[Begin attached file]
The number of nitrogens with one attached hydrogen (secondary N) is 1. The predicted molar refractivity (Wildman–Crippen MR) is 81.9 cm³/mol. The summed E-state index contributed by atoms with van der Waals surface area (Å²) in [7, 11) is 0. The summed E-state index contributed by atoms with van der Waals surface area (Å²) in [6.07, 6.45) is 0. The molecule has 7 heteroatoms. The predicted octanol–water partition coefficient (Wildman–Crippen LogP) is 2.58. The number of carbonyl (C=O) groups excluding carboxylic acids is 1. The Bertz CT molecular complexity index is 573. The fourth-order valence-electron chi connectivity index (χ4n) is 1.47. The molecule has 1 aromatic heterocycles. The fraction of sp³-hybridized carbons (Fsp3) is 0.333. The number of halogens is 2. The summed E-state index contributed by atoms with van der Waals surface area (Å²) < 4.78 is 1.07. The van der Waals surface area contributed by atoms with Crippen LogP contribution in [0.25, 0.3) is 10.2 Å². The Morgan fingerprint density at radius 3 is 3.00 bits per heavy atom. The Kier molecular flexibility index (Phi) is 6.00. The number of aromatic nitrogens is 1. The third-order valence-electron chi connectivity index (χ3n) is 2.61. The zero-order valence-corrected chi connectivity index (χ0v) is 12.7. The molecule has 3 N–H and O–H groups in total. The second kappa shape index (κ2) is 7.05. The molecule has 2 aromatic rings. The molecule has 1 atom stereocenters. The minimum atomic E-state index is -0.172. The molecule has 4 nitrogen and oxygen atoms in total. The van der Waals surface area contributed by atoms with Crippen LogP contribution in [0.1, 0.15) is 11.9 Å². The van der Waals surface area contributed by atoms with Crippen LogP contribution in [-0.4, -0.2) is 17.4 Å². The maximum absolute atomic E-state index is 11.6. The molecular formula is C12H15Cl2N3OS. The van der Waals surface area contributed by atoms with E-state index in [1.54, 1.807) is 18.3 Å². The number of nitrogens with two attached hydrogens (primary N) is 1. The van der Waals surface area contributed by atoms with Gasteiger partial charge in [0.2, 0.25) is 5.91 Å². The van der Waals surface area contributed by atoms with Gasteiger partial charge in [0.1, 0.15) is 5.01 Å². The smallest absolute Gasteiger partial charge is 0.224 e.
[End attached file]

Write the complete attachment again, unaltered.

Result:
The number of nitrogens with one attached hydrogen (secondary N) is 1. The predicted molar refractivity (Wildman–Crippen MR) is 81.9 cm³/mol. The summed E-state index contributed by atoms with van der Waals surface area (Å²) in [7, 11) is 0. The summed E-state index contributed by atoms with van der Waals surface area (Å²) in [6.07, 6.45) is 0. The molecule has 7 heteroatoms. The predicted octanol–water partition coefficient (Wildman–Crippen LogP) is 2.58. The number of carbonyl (C=O) groups excluding carboxylic acids is 1. The Bertz CT molecular complexity index is 573. The fourth-order valence-electron chi connectivity index (χ4n) is 1.47. The molecule has 1 aromatic heterocycles. The fraction of sp³-hybridized carbons (Fsp3) is 0.333. The number of halogens is 2. The summed E-state index contributed by atoms with van der Waals surface area (Å²) < 4.78 is 1.07. The van der Waals surface area contributed by atoms with Crippen LogP contribution in [0.25, 0.3) is 10.2 Å². The Morgan fingerprint density at radius 3 is 3.00 bits per heavy atom. The Kier molecular flexibility index (Phi) is 6.00. The number of aromatic nitrogens is 1. The third-order valence-electron chi connectivity index (χ3n) is 2.61. The zero-order valence-corrected chi connectivity index (χ0v) is 12.7. The molecule has 3 N–H and O–H groups in total. The second kappa shape index (κ2) is 7.05. The molecule has 2 aromatic rings. The molecule has 1 atom stereocenters. The minimum atomic E-state index is -0.172. The molecule has 4 nitrogen and oxygen atoms in total. The van der Waals surface area contributed by atoms with Crippen LogP contribution in [0.1, 0.15) is 11.9 Å². The van der Waals surface area contributed by atoms with Crippen LogP contribution in [-0.4, -0.2) is 17.4 Å². The maximum absolute atomic E-state index is 11.6. The molecular formula is C12H15Cl2N3OS. The van der Waals surface area contributed by atoms with E-state index in [1.54, 1.807) is 18.3 Å². The number of nitrogens with two attached hydrogens (primary N) is 1. The van der Waals surface area contributed by atoms with Gasteiger partial charge in [0.2, 0.25) is 5.91 Å². The van der Waals surface area contributed by atoms with Gasteiger partial charge in [0.1, 0.15) is 5.01 Å². The smallest absolute Gasteiger partial charge is 0.224 e.